JUPITER was a primary prevention trial of 17 802 apparently healthy men and women who were eligible to participate if they had LDL cholesterol levels of less than 130 mg/dL (to convert to millimoles per liter, multiply by 0.0259), hsCRP levels of at least 2 mg/L (to convert to nanomoles per liter, multiply by 9.524) and triglyceride levels of less than 500 mg/dL (to convert to millimoles per liter, multiply by 0.0113). Because incident T2DM was a prespecified secondary aim of JUPITER, exclusion criteria of the trial included preexisting T2DM, defined as fasting glucose level of at least 126 mg/dL (to convert to millimoles per liter, multiply by 0.0555) at screening visit 2 or by the use of insulin and/or an oral hypoglycemic. Other trial requirements included a willingness to participate for the duration of the study and the ability to provide written consent.2 The placebo and rosuvastatin arms each included 8901 participants who were requested to provide a blood sample at baseline and 12 months after randomization; a total of 11 918 samples had plasma available to obtain complete NMR lipoprotein measurements at baseline, and of these, 9180 samples had plasma available for 12-month measurements. Incident T2DM cases were tracked throughout the study period (see below) and were physician reported, as described.2,9
Data were collected from February 4, 2003, to August 20, 2008. We measured plasma levels of lipids, lipoproteins, apolipoproteins, hsCRP, and hemoglobin A1c as described.2,23,24 We calculated LDL cholesterol level using the Friedewald equation (for a serum triglyceride level of <400 mg/dL) or ultracentrifugation (for a serum triglyceride level of ≥400 mg/dL).24,25 Lipoprotein particle concentration and mean size of LDL, HDL, and VLDL particles were determined by NMR spectroscopy at LipoScience (now LabCorp).13,26 The LPIR score is a weighted combination of 6 lipoprotein subclass measures and reflects the concentrations of large VLDL, large HDL, and small LDL particles and mean sizes of VLDL, LDL, and HDL particles. The LPIR score ranges from 0 (most insulin sensitive) to 100 (most insulin resistant).
The LPIR score was developed as described previously20 (eMethods 1 in the Supplement). Briefly, using HOMA-IR measurements for guidance, the 6 NMR-measured lipoprotein variables known to be associated with insulin resistance were combined to produce a multiplex LPIR score that ranges from 0 (most insulin sensitive) to 100 (most insulin resistant). The algorithm used to generate LPIR divides the 6 lipoprotein variables into several particle concentration or size categories, assigns each a numerical weighting score, and sums these to produce the LPIR score. The weighting scores were chosen empirically to reflect the strength and independence of each variable’s association with HOMA-IR in the Multi-Ethnic Study of Atherosclerosis population.20 Accordingly, mean VLDL particle size and concentration of large VLDL particles were assigned the greatest weighting scores (32 and 22, respectively), followed by mean HDL particle size (20), concentration of large HDL particles (12), concentration of small LDL particles (8), and mean LDL particle size (6). This combination of 6 lipoprotein variables was more strongly related to insulin resistance than any of the individual variables or the ratio of triglycerides to HDL cholesterol.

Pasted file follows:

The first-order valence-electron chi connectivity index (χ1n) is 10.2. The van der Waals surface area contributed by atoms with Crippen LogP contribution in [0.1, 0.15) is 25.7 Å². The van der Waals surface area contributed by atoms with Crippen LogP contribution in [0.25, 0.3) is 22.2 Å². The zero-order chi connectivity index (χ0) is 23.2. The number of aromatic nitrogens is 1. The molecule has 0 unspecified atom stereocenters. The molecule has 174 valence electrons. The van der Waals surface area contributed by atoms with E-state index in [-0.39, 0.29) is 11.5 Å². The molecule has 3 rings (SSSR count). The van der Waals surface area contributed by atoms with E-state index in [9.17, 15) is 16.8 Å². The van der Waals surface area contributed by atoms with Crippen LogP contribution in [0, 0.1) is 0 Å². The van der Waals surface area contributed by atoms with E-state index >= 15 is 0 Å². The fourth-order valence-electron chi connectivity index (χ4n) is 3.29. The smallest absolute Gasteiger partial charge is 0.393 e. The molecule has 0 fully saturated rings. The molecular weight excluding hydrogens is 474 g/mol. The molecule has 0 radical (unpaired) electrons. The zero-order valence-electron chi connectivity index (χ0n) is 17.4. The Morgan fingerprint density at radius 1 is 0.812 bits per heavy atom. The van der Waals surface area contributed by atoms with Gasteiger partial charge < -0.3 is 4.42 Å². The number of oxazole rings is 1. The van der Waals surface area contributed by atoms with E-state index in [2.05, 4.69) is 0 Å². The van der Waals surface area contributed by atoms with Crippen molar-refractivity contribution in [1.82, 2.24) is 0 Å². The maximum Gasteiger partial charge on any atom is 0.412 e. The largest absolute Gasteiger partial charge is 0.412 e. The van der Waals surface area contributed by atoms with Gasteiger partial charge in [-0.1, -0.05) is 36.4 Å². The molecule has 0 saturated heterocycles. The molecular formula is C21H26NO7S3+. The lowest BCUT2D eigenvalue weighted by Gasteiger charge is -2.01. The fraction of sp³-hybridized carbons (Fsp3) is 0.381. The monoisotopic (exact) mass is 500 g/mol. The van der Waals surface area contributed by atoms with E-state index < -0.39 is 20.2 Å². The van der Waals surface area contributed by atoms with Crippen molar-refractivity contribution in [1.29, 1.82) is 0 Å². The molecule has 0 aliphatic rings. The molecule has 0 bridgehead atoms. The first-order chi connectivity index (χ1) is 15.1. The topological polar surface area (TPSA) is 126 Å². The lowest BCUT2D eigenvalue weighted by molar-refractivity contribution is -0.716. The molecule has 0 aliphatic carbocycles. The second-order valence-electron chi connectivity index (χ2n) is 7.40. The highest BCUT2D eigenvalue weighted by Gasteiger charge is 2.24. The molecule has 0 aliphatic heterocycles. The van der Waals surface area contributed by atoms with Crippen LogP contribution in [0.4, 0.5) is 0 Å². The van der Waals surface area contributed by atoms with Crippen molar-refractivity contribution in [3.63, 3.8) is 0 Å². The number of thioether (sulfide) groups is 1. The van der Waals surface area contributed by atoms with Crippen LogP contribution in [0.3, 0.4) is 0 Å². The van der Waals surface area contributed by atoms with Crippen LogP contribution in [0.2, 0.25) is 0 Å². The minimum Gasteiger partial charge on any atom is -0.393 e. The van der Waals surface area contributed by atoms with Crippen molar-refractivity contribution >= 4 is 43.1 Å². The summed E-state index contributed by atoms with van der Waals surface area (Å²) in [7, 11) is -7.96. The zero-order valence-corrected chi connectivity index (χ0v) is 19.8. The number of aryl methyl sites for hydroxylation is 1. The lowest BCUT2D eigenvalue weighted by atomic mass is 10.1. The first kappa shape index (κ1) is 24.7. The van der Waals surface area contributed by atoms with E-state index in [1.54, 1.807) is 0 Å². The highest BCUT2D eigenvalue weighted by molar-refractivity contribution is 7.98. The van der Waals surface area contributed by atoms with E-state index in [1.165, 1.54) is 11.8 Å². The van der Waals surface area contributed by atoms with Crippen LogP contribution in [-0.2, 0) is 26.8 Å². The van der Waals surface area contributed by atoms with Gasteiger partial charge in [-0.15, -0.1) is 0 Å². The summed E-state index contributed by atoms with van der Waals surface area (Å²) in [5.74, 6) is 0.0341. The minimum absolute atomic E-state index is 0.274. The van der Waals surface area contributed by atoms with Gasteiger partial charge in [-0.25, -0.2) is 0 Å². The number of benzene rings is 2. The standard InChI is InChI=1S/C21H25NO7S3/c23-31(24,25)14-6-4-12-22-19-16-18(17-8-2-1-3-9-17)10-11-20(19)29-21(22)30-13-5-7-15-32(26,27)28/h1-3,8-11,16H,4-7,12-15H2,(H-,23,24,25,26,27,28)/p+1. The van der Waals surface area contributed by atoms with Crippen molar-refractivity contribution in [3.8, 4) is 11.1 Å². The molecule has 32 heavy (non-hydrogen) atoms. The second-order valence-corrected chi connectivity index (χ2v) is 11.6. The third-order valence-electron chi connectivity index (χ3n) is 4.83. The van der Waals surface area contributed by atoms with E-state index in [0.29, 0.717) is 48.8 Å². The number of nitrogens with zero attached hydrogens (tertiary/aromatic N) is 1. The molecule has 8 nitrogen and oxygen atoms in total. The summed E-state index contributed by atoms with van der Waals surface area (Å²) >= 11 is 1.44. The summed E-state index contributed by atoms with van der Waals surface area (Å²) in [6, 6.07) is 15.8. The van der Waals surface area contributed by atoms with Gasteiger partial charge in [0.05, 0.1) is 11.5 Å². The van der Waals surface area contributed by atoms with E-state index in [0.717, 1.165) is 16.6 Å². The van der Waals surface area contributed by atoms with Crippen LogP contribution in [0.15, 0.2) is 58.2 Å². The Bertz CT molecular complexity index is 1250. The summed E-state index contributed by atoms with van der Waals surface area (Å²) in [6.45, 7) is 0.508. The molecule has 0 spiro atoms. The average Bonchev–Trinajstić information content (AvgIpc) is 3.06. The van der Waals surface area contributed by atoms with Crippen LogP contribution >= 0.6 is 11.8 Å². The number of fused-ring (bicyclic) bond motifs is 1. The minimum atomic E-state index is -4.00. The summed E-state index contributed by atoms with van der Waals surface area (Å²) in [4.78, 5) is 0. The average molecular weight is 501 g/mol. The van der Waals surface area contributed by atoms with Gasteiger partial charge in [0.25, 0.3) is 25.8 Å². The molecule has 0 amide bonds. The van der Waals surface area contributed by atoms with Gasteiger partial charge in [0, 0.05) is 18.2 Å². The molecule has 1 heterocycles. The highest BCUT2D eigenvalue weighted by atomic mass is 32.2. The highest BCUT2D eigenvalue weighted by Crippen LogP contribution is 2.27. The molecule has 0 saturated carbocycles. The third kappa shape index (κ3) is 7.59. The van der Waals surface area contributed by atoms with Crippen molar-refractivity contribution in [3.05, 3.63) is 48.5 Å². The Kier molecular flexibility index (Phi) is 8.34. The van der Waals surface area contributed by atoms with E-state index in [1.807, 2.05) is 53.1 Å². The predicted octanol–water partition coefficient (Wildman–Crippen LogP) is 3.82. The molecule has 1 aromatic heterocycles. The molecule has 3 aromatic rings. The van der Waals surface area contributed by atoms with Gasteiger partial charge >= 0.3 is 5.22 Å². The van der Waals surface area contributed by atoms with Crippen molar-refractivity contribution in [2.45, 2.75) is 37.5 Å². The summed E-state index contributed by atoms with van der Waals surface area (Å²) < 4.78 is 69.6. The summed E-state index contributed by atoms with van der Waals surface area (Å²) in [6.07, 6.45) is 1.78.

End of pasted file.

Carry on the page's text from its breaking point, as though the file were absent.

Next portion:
Data were analyzed from December 1, 2013, to January 21, 2016. Analyses were performed using SAS software (version 9.3; SAS Institute Inc). Spearman coefficients were used to quantify correlations. Incidence rates of T2DM were calculated per 100 person-years, and exposure time was calculated as the time from randomization to occurrence of the end point or to a participant’s last blinded follow-up visit, a process that concluded August 20, 2008, 6 months after the primary JUPITER trial was ended by the data and safety monitoring board.9 Cox proportional hazards regression models were used to estimate hazard ratios (HRs) and 95% CIs to compare the risk for T2DM according to tertiles and per 1 SD of lipoprotein measures using separate models for each measure. To allow for comparison across groups, HRs were calculated using the SD of baseline levels among all participants. Cox proportional hazards regression models were adjusted for age, sex, self-reported race or ethnic origin, educational level, exercise, family history of T2DM, and self-reported smoking in the prior month (model 1). Race or ethnic origin was assessed to explain possible heterogeneity in the risk for developing T2DM. To account for lipoprotein correlations with each other and with metabolic variables, model 1 was further adjusted for systolic blood pressure, body mass index (BMI), and levels of hemoglobin A1c, LDL cholesterol, HDL cholesterol, log-transformed triglycerides, and log-transformed hsCRP (model 2). Metabolic syndrome was defined according to the consensus criteria of the American Heart Association and the National Heart, Lung, and Blood Institute.2 The probability value for linear trend was obtained by using the median value for each tertile. Statistical tests for interaction between categorical LPIR score and treatment allocation in relation to outcomes were obtained by use of likelihood ratio tests. Statistical significance was established at 2-tailed P < .05. The contribution of the LPIR score to the prediction of T2DM in models with traditional risk factors was evaluated by likelihood ratio χ2 tests, discrimination (Harrell’s C statistic),27 relative integrated discrimination improvement index,28 and net reclassification index29 (eMethods 2 in the Supplement).